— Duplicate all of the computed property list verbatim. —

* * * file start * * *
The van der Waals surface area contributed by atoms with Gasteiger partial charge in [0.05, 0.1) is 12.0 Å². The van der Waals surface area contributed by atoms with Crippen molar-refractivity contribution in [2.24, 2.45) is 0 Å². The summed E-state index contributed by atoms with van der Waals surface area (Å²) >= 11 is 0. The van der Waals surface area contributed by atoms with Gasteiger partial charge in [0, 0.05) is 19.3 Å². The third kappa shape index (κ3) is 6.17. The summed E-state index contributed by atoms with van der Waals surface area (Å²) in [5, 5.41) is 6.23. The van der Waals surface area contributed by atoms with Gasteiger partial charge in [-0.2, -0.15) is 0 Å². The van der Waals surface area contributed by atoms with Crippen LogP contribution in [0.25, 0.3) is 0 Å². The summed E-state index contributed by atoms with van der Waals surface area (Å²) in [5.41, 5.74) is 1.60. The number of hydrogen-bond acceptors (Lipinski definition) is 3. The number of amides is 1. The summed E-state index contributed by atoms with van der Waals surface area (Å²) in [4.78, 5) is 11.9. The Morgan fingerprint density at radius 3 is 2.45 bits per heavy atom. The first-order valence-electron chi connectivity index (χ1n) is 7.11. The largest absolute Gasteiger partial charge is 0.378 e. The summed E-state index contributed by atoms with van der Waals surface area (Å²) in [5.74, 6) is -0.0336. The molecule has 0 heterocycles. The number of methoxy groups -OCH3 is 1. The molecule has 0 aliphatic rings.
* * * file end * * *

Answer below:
The van der Waals surface area contributed by atoms with Gasteiger partial charge in [0.05, 0.1) is 12.0 Å². The van der Waals surface area contributed by atoms with Crippen molar-refractivity contribution in [2.24, 2.45) is 0 Å². The summed E-state index contributed by atoms with van der Waals surface area (Å²) >= 11 is 0. The van der Waals surface area contributed by atoms with Gasteiger partial charge in [0, 0.05) is 19.3 Å². The third kappa shape index (κ3) is 6.17. The summed E-state index contributed by atoms with van der Waals surface area (Å²) in [5, 5.41) is 6.23. The van der Waals surface area contributed by atoms with Gasteiger partial charge in [-0.2, -0.15) is 0 Å². The van der Waals surface area contributed by atoms with Crippen LogP contribution in [0.25, 0.3) is 0 Å². The summed E-state index contributed by atoms with van der Waals surface area (Å²) in [5.41, 5.74) is 1.60. The number of hydrogen-bond acceptors (Lipinski definition) is 3. The number of amides is 1. The summed E-state index contributed by atoms with van der Waals surface area (Å²) in [4.78, 5) is 11.9. The Morgan fingerprint density at radius 3 is 2.45 bits per heavy atom. The first-order valence-electron chi connectivity index (χ1n) is 7.11. The largest absolute Gasteiger partial charge is 0.378 e. The summed E-state index contributed by atoms with van der Waals surface area (Å²) in [5.74, 6) is -0.0336. The molecule has 0 heterocycles. The number of methoxy groups -OCH3 is 1. The molecule has 0 aliphatic rings.